Valentine’s Day is fine for happy, committed couples. A little kitschy, with the overemphasis on superficial fluff. But Valentine’s Day can be miserable if you’re single or in a dissolving relationship. How do you celebrate (or just survive) a day devoted to romantic love when you’re not in a romance? The Washington Post suggests we just skip Valentine’s Day schmaltz or at least dial down the hype. Here are other suggestions for singles to survive Valentine’s Day.
Look to the higher purpose. Valentine’s Day is a purely commercial enterprise. Developed nations, excel at perverting holidays for economic gain. A Madison Avenue Valentine’s Day has zero to do with the real St. Valentine, a Roman physician who sent notes of encouragement to contraband Christians hiding in the catacombs. As Valentinius was martyred, the priest wears red on the saint’s feast day. The color red is the only link (and a tenuous one best) to Valentine’s Day as we celebrate it. Why not return Valentine’s Day to its real intent? Start a tradition of sending letters (or emails) of inspiration to those in need–the elderly, ill, disabled, shut-in, lonely or imprisoned. Those are genuine love letters.
Remember, you really are above it all. Candy, hearts, flowers, teddy bears, sexy lingerie, even diamonds–have not one iota to do Valentine’s Day, let alone with building a solid relationship (despite advertisers’ attempts to persuade otherwise). You are so much more than all those. Your worth cannot be measured in tchotchkis. Tell yourself that.
Concentrate on relationship-building. Does Valentine’s Day find you in a new or wobbly relationship? Did you or your significant other forgot the presents? Don’t worry. Maybe even be happy. It’s easy (and cheap) to grab a box of chocolate or a dozen roses? It’s harder to practice the more difficult acts of relationship-building: active listening, communicating in love, biting off unkind words, forgiving. Candy and flowers can’t replace those better gifts. If you’re in a good relationship and you’ve quarreled, skip the Valentine gifts. Spend the day enjoying each other and mending fences. If you’re not in a relationship but want to be, reach out to someone. Try forming a friendship first and see what happens.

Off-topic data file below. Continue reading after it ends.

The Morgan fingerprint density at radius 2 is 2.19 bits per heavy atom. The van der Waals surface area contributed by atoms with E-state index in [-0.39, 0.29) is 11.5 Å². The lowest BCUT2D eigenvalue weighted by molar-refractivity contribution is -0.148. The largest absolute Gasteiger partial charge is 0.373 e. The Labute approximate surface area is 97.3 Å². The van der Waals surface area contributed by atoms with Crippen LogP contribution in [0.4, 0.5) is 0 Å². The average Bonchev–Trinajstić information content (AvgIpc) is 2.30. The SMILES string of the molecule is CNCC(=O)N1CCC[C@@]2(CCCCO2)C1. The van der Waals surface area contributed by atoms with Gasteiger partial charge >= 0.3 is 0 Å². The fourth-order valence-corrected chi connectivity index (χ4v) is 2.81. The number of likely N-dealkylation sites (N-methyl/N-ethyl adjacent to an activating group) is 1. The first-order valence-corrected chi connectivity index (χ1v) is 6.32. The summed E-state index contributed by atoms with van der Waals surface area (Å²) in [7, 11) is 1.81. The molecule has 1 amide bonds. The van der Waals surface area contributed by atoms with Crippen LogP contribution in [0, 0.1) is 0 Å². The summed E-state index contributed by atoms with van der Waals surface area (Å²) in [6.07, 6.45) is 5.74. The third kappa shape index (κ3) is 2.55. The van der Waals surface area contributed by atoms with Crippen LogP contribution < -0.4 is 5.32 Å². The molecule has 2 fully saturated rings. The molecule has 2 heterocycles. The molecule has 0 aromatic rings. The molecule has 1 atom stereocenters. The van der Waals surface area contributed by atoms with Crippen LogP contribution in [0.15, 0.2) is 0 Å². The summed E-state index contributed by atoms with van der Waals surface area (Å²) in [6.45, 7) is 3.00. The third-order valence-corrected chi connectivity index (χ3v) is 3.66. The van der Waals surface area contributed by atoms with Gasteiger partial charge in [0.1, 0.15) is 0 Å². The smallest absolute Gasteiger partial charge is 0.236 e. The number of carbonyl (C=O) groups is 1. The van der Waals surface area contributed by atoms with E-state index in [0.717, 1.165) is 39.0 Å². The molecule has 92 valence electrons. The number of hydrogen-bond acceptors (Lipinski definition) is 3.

Avoid painful associations. Maybe you’ve never been in a relationship and feel left out. Maybe you just changed your relationship status to “single.” Maybe you’re in a crumbling relationship. Valentine’s Day, despite its tawdry shallowness, will probably be painful. Stay away from hurtful reminders. Turn off the TV and computer. Don’t go where intimate couples will be. In fact, avoid shopping altogether.
Focus on healthy things. Read a stimulating book. Avoid candy (sugar only makes depression worse). Eat healthy food. Nourish your soul. Spend time in prayer or contemplation. Do yoga. Visit a museum. Adopt a pet. Treat yourself to massage. Take a walk. Reconnect with nature.
Finally, mark Max Ehrmann’s verse in “Desiderata.” “Go placidly amidst the noise and haste, and remember what peace there may be in silence…Beyond a wholesome discipline, be gentle with yourself. You are a child of the universe, no less than the trees and the stars; you have a right to be here. And whether or not it is clear to you, no doubt the universe is unfolding as it should.”